Members of the International Committee In Search of Justice (ISJ) will submit an official complaint to the European Commission for its official condolences on the death of former Iranian President Ebrahim Raisi. EPA-EFE/IRANIAN PRESIDENCY


Former EU leaders blast Commission for Iran ‘appeasement’


Three former European Union leaders representing the Brussels-based NGO International Committee In Search of Justice (ISJ) will submit an official complaint to the European Commission for its “appeasement” of Iran.

Former vice-president of the European Parliament Alejo Vidal-Quadras, former European Parliament Iraq delegation head Struan Stevenson, and former EP delegation leader to NATO, Paulo Casaca, blasted the body for offering its condolences to Iran after the country’s president, Ebrahim Raisi, died in a helicopter crash.

Speaking at a press conference, the ex-leaders argued that the pacifist stance taken by the EC on the issue only “strengthens the Government in Tehran”.

Instead, they said, the president’s death should have been used by EU leaders to undermine the country’s government.

According to Vidal-Quadras, the deaths of those in the accident on May 19 “weaken the Iranian regime”.

“This is a good occasion to insist on the demands for a radical change in EU and US policies in relation to the Iranian regime,” he said.

By contrast, Brussels’ decision to try to cosy up to Iranian officials following the crash was a strategic error.

“The Western appeasement policy toward Iran has blatantly failed,” the three former leaders said, adding that a “diplomatic silence would have done the trick”.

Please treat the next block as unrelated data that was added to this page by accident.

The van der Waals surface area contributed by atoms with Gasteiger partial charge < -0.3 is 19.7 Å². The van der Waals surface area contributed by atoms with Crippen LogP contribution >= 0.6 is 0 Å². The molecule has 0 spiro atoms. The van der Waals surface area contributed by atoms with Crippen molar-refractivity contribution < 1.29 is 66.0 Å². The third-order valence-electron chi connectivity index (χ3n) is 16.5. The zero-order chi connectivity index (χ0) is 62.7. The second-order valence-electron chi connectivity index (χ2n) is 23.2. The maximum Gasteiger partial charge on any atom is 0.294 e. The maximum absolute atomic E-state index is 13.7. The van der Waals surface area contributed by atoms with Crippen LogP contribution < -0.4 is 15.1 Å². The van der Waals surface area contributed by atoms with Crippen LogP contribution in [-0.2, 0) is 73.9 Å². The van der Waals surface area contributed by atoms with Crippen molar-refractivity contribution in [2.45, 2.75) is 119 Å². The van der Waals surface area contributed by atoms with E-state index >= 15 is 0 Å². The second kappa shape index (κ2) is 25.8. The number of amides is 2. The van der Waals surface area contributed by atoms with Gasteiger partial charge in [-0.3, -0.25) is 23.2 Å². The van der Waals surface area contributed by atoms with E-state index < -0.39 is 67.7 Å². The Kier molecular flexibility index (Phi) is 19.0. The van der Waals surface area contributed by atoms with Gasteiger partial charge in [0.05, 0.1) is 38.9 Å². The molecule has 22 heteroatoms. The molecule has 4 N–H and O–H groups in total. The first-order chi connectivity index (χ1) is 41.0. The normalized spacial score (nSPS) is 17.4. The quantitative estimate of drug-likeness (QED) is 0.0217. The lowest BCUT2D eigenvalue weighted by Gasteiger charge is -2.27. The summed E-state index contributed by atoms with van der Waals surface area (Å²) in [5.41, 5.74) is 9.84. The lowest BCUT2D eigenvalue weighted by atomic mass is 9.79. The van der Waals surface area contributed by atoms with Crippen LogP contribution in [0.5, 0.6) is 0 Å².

Responding to a query from Brussels Signal, the officials confirmed that they had already been in communication with the EC over its treatment of Iran, especially in regard to the Islamic Revolutionary Guard Corps.

While that group has been designated as a terror organisation by several countries, including the US, Stevenson said the EC had so far refused to move against the paramilitary outfit.

“We have been in contact with [the Commission’s High Representative Josep] Borrell and other EU leaders and we have asked them to blacklist the Revolutionary Guards — but they refuse to do so,” he said.

Vidal-Quadras went on to blame the EC’s percieved lack of action on it being scared of Iran.

“Western governments are afraid of the regime in Tehran,” he said.

Speaking on the nature of the crash itself, Vidal-Quadras said that — apart from it being an accident — there were two possible explanations for why the helicopter was downed.

One was the involvement of “an intelligence service of another country”. Although he did not explicitly mention Israel, many felt that was the state he was referring to.

A second possible explanation, he said, was that the crash was “a result of internal fights between families”, given that whoever replaces current Iranian religious leader Ali Khamenei was a matter of significant concern in the country.

“Raisi was a great candidate to succeed Ali Khamenei,” Vidal-Quadras said.

“I do not regret his [Raisi’s] death because, among other reasons, this regime has tried to kill many people, including myself,” he continued, referencing an apparent Iranian attempt on his life last year that saw him suffer a bullet wound.

Shahim Gobadi, an Iranian representative of the exiled opposition, agreed that the President’s death had weakened Iran.

“Raisi’s death has been very demoralising for the regime,” he said.

Ahead of the country’s June 28 elections, he said he believed that “basically what will happen is that Khamenei will strengthen the regime and look for a successor”.

“The elections in Iran have been used by many disinformers to show an idea that does not exist; elections do not exist as such, the same thing happened in the USSR and nobody thought of calling the USSR a democracy,” he added.